How low can Silver go? In really bad times, down to about $5 an ounce. We’re at $30 now, so still downside risk.
In short, Silver is saying “not a good economy and folks are cutting back on spending of all sorts”.
Now look at stocks. The RUT is in a long down trend too. The Dow Jones DIA is only 30 stocks. A highly biased selection. QQQQ the Nasdaq is strongly biased by a high exposure to AAPL Apple Computer. The NYSE Composite has a load of overseas companies in it via ADRs (American Depository Receipts). The SPY S&P 500 is usually my favorite index to track (as it has a nice broad mix of large companies, so outperforms the ‘typical’). But to see how the broad economic picture is going, I look at the Russel 2000 RUT Index. Here we see if the “little guys” who make most of the jobs are getting better, or getting crushed.
Well, not looking so good…
The one good thing is that the last couple of months it’s not managed to crash through the 20% loss level. (If you can call that good…) From my point of view, it’s a ‘sideways roller’ and you can ‘range trade’ it (sell at the higher area, buy at the lower) but I’m not seeing anything in the way of good economic news reflected in that chart.
Now look at TLT. Long duration Treasury Bonds. Folks are flocking to ‘near no yield’ treasuries. They are scared. Now if the folks who sling $1 Billion a DAY (like the Omani investment guy who was on CNBC) are scared, well, it’s not a good sign. Only folks of that size can move bond prices. (Though the Omani guy was buying things like BAC Bank of America… but he had a bit of tremble in his voice and a sideways glance when he said it; like he was not so sure it was a bright thing to have done…)
Furthermore, The Fed has said they are going to roll $400 Billion of short duration notes into 6 year to 10 year bonds. As they do that, TLT will reach a peak (probably a bit before they are done). So while I’d NOT invest in TLT for a couple of year horizon, it ought to continue to be a ‘safe haven’ until The Fed is done and the economy looks better (like THAT is going to happen as Greece leaves the Euro Zone… I give them 3 to 6 months max to decide they would really rather have an inflating Drachma and not a German Master and tax hikes.) As soon as the trend breaks, shift to TBT (whenever the economy shows recovery and The Fed starts raising rates).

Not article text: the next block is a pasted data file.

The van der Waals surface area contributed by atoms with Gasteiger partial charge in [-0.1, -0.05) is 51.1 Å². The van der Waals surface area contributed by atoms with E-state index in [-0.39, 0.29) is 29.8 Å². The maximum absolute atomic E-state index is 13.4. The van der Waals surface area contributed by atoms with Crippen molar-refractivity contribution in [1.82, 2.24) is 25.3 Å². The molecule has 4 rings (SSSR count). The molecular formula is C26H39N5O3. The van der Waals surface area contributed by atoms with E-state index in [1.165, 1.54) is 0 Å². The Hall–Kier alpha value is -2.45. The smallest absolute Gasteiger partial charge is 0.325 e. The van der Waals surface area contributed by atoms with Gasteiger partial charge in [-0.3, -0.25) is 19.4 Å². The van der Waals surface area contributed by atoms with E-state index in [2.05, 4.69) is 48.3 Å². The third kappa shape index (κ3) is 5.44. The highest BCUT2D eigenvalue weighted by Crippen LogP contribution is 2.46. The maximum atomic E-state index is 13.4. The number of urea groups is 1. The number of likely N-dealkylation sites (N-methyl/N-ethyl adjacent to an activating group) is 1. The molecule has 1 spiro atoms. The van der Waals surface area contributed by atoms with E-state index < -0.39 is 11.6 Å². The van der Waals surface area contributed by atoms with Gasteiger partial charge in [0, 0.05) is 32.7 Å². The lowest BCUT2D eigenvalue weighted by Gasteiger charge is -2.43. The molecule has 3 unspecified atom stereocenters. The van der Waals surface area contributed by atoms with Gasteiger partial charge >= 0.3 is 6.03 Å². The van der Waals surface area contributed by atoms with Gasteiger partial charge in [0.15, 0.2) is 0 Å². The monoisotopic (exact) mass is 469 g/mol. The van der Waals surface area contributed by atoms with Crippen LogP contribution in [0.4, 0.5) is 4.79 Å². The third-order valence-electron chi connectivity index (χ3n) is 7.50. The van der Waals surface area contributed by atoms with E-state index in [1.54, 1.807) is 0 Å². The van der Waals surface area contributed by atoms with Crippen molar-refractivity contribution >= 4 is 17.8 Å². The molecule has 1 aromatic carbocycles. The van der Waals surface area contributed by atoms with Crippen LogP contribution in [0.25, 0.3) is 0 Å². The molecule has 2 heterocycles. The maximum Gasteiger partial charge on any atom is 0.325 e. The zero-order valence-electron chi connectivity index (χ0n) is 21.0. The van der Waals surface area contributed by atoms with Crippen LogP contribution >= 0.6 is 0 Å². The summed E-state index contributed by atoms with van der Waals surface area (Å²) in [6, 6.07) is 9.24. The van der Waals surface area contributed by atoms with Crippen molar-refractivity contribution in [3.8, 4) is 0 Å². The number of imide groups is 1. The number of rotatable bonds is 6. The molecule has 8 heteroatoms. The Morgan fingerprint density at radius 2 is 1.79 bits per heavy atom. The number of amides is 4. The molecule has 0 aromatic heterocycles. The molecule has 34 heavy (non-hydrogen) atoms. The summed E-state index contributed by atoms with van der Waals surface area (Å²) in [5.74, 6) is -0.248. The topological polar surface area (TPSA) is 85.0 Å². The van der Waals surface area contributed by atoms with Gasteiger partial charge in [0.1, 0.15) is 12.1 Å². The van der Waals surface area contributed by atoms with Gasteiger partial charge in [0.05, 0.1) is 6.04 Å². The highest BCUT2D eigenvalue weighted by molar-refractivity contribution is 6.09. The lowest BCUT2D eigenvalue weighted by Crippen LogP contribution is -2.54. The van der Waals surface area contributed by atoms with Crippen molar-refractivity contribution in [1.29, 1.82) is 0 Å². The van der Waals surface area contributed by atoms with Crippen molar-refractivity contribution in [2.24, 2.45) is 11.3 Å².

Before jumping into TLT at this point, one ought to look at a TLT Bonds chart specifically and look for things like “RSI near 80” as a warning shot… so this is a statement about the economy and NOT a specific “buy bonds now” statement, ok? Me? I’m in cash.
Now, a broad look at metals in general:
The main ticker here is JJC Copper. We see it dropping fairly hard. Copper is a clear indicator of economic demand by builders and manufacturers. It’s off a cliff and with a volume spike. Even worse are JJT and JJN, Tin and Nickle. About the same are Aluminum JJU and Lead LD. Not a lot of lead and aluminum in home construction. This is broader than that…
Holding up better had been the ‘semi-industrial semi-precious’ metals of Platinum and Palladium. (Folks will remember that up until about a month ago I was “hiding out in Platinum” then exited about that last ‘lower high’ point). They drop when demand for catalysts falls off. Think car catalytic converters and manufacturing of chemicals and oil products.
At the top of the chart is Gold, looking very much like a broad bubble slowly turning into a bear trend. I’ve not done a specific gold chart lately as I’m not in gold right now (and not going to be). I think you can see just from looking at it that things have not been looking good for gold for about a month now. What’s likely to happen going forward? Depends on how bad the global economy becomes, but I’d use that last silver bubble and rebound as a model (but stretched out and broadened as gold is not so thin a market and moves more slowly… most of the time.)
The simple fact is that when things start dropping, hedge funds and countries must sell gold to pay their failed bets or cover their currency manipulations. You “sell what was profitable” when you get a margin call. And folks got a lot of margin calls lately.
It looks to me like metals are saying the global economy is “not so good” and precious metals are being sold to cover debts. The announcement by China that things were ‘not good’ caused a couple of days of flat out panic in the metals.
It’s time to start watching them for a confirmed bottom (then buy…) but for now, it’s still a bit early. To buy (eventually) you will need cash, so be in cash now to buy cheaper later. On a ‘trade basis’, this steep a drop is likely to have a short term bounce back up (measured in days or weeks) so traders could shift to a 10 day hourly chart for a ‘counter trend rally’ swing trade. I’m not going to do that just because it requires fast timing and I have a day job now, so can not ‘play’ mid day. That means I’m exposed to “gap opens”, and I’m just not interested in that right now.
Some live charts for your amusement and pondering:
The primary industrial demand metal indicator. Whenever a recovery comes, remember “Buy More Copper!”, now not so much…
Panic and fear can overcome any trend and the “story” never stands up to the economic cycles. But a fun ride as long as you remember to “Never ride a position down. If it moves against you, sell; THEN ask questions. -E.M.Smith” or my preferred “short form” of it: “Think IN CASH. -E.M.Smith”.
IMHO, early stage “failure to advance” and “first time below the SMA stack”. IFF I were the sort of person to “expect at” charts, I’d expect price to challenge about $1700 and fail, then fall away to the downside as the bear trend resolves. Then again, with the way gold in internationally manipulated, one central bank deciding to dump dollars or euros and buy gold could scratch that, so the best expectation is that gold is expensive and volatile at these levels and not worth the ‘play’.
Held up nicely until “Son Of Double Dip Panic” returned and folks started expecting a plunge of industrial demand.
Ii’m not sure that the PM action is based on fundamentals.
What do you think of the threat of margin calls as the cause of the gold and silver drop?